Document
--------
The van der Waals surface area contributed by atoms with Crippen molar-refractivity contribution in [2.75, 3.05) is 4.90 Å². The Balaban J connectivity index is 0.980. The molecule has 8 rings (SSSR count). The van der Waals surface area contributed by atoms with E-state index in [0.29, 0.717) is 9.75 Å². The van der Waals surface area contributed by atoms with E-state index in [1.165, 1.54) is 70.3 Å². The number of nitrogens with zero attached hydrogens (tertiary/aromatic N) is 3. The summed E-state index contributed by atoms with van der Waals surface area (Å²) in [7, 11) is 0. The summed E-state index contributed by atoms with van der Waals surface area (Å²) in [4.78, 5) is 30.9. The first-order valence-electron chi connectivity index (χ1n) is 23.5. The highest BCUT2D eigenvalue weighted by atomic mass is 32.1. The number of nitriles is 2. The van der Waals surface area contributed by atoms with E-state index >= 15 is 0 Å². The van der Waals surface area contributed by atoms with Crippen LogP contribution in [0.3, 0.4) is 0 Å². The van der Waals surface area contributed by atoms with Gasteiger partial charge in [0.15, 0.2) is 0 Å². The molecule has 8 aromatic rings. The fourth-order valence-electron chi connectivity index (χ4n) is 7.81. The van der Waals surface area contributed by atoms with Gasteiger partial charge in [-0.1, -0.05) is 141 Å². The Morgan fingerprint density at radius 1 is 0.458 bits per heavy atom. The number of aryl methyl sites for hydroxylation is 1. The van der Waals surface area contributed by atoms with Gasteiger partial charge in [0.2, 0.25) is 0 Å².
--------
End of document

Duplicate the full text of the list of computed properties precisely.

The van der Waals surface area contributed by atoms with Crippen molar-refractivity contribution in [2.75, 3.05) is 4.90 Å². The Balaban J connectivity index is 0.980. The molecule has 8 rings (SSSR count). The van der Waals surface area contributed by atoms with E-state index in [0.29, 0.717) is 9.75 Å². The van der Waals surface area contributed by atoms with E-state index in [1.165, 1.54) is 70.3 Å². The number of nitrogens with zero attached hydrogens (tertiary/aromatic N) is 3. The summed E-state index contributed by atoms with van der Waals surface area (Å²) in [7, 11) is 0. The summed E-state index contributed by atoms with van der Waals surface area (Å²) in [4.78, 5) is 30.9. The first-order valence-electron chi connectivity index (χ1n) is 23.5. The highest BCUT2D eigenvalue weighted by atomic mass is 32.1. The number of nitriles is 2. The van der Waals surface area contributed by atoms with E-state index >= 15 is 0 Å². The van der Waals surface area contributed by atoms with Crippen LogP contribution in [0.3, 0.4) is 0 Å². The van der Waals surface area contributed by atoms with Gasteiger partial charge in [0.15, 0.2) is 0 Å². The molecule has 8 aromatic rings. The fourth-order valence-electron chi connectivity index (χ4n) is 7.81. The van der Waals surface area contributed by atoms with Gasteiger partial charge in [-0.1, -0.05) is 141 Å². The Morgan fingerprint density at radius 1 is 0.458 bits per heavy atom. The number of aryl methyl sites for hydroxylation is 1. The van der Waals surface area contributed by atoms with Gasteiger partial charge in [0.2, 0.25) is 0 Å².